We want a really big sand box - how much play sand will we need?
I'll answer this in two parts - first I'll give you an idea of how much sand weighs and how much space it takes up, then second I'll describe how much play sand a big sandbox needs in terms you can easily understand.
First let's start with a little background info and I'll provide some numbers so you don't have to do the calculations (but if you want, use our Sand Calculator for your size sand box).
I'll use some common things that you can relate to like a five gallon bucket, a large garbage can, a small and large pick-up truck and a dump truck load. And we'll use a couple of sand boxes as examples like the Little Tikes Green Turtle and the Crab sand box, a 5 ft by 5 ft wooden sand box under a play set, a bigger 10' x 10' sand box and finally, a big sandpile that is the dream of every kid.
Here is how much sand these item will hold:
- 5 gallon bucket = 70 pounds of dry clean play sand (80 to 90 lbs if wet sand)
- Large Plastic Garbage can (50 or 55 gallon size) = 700 to 770 lbs if play sand is dry
- Small Pick up trucks like the Honda Ridgeline, Toyota Tacoma or Nissan Frontier are called half-tons but in reality it is also a function of how strong your tires are. If you have the factory tires that came with the truck then don't get more than a half-ton load (=1,000 lbs). DO NOT fill up the whole empty bed of your truck because if you do, you'll break your springs or blow your tires, guaranteed.
- Larger trucks like the Ford F-150, Toyota Tundra, Ram 1500 or Chevy Silverado are all considered to have a 3/4 ton payload capacity with factory tires. Everything I said above for small pick up trucks are also true here.
- Dump trucks - these are the kind you see in town. We are NOT talking about the massive tandems you see on the interstate highway - they are way bigger. Most of the local dump trucks will hold 10 cubic yards of sand, topsoil or mulch. Think of a cubic yard as a pile of material that is 3 feet by 3 feet by 3 feet. Something like clean play sand is pretty 'dense' compared to wood chips and typically weighs about 2,800 lbs dry.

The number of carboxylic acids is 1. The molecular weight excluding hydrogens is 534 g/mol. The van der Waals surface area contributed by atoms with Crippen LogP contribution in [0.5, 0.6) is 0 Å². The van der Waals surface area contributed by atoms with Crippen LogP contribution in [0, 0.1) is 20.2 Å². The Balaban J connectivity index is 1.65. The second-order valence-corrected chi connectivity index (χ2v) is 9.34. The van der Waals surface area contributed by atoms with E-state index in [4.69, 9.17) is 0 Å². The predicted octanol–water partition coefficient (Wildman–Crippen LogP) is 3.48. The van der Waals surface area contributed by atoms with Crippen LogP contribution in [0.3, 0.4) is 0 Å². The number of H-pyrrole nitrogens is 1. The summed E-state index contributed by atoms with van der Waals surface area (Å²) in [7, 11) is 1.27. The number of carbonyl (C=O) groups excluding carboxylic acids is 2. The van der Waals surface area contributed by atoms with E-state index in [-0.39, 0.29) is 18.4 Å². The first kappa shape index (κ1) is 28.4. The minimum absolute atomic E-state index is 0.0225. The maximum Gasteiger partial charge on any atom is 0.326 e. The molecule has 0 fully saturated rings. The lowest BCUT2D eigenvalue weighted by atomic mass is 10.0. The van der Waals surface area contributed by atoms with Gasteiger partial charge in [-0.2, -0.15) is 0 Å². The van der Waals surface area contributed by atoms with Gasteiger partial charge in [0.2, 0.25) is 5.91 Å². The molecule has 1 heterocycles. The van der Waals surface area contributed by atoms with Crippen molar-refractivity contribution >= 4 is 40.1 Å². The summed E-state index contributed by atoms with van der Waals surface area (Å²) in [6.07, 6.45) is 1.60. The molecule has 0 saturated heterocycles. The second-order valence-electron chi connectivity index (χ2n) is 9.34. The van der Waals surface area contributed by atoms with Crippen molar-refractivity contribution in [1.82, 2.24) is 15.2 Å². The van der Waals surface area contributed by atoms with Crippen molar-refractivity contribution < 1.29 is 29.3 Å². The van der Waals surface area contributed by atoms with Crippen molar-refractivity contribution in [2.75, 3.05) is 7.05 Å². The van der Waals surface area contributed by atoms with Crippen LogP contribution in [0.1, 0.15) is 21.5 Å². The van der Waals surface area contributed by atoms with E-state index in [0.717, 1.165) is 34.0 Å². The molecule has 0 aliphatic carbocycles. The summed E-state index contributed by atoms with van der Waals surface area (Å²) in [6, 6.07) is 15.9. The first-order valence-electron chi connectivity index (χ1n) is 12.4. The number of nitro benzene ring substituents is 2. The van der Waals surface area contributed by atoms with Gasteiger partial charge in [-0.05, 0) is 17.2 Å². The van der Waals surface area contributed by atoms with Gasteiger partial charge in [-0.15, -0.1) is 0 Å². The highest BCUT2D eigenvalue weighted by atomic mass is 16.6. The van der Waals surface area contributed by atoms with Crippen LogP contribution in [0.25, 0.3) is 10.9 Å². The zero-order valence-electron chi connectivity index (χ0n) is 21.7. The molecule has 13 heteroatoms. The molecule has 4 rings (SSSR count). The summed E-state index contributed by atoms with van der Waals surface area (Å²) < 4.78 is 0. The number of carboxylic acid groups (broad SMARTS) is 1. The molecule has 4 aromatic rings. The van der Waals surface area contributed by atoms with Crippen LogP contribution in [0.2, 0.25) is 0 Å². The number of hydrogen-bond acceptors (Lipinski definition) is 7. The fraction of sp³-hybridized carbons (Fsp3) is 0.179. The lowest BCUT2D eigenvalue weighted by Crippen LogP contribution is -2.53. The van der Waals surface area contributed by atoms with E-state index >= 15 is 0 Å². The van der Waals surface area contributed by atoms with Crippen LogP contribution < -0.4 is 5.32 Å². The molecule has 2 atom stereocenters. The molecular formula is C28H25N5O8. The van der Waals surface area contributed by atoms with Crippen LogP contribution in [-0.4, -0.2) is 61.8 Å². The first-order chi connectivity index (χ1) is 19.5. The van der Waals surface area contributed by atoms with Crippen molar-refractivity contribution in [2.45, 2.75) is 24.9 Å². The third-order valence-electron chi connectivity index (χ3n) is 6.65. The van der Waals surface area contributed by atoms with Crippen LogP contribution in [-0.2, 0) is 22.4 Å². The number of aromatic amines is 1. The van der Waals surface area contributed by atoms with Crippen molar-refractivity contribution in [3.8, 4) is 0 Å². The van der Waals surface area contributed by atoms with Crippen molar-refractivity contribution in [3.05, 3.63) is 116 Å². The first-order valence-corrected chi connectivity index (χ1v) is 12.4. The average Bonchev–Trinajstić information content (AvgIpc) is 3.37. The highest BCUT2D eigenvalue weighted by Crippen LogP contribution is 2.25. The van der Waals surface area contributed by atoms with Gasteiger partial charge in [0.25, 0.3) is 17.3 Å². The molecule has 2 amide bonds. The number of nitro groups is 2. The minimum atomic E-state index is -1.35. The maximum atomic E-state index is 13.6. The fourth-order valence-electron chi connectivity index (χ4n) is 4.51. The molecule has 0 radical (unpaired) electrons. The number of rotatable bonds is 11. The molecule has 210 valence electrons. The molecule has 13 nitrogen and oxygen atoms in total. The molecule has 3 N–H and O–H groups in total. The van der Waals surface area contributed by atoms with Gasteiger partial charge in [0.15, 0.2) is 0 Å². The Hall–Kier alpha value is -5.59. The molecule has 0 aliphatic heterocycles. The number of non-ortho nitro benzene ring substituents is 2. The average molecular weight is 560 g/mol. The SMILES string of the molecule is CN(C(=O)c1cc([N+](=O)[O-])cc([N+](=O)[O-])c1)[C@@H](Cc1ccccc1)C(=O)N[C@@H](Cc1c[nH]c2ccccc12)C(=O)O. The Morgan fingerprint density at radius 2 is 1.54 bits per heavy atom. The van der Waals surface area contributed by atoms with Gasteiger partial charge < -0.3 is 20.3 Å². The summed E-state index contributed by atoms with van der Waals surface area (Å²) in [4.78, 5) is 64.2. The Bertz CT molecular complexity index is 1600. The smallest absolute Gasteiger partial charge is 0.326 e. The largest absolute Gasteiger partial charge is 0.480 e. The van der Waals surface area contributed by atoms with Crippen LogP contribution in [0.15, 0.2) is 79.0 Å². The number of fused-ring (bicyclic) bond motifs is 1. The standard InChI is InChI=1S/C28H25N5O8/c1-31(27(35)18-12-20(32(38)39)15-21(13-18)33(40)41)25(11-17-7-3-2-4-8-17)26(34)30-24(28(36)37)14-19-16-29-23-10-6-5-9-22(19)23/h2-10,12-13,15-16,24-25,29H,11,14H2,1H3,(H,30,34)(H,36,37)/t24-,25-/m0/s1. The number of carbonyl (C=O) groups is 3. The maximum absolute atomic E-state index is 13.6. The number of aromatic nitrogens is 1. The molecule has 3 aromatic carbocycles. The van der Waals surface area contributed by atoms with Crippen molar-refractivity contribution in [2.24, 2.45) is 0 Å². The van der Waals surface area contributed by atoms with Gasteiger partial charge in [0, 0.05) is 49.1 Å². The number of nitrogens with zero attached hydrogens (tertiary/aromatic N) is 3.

Do the math and therefore a 10 yard dump truck of sand box sand would weigh about 28,000 lbs. if dry.
So now let's talk about how much sand you need if you want a 'big' sand box. And of course everyones idea of big varies depending on how much space and dollars you have.
I consider any sand box made out of plastic to be 'small'. There are lots of them on the market - the Little Tikes Green Turtle and the Crab sand box are just two of many. Most hold anywhere from 100 to 400 lbs. of clean play sand if filled half-way.
And here is an important fact to decide on: how deep do you want the sand to be? Please don't automatically say "a foot deep". That is a lot of sand as you will see.
The correct question is "how deep are the sides on my sand box" and my recommended answer is "then I want the playsand to fill it half-way". This is based on 25 years selling play sand and observing kids in sand boxes at numerous schools, daycares and preschools that use our Jurassic Play Sands.
What it all boils down to is the kids need room to move the play sand about, pile it up, etc. Every sand box that I have seen filled to the top always has a ton of sand around it that has been pushed out because the kids need room to do their thing. Then that spilled sand kills the grass and you have more work to do. Fill it half way please!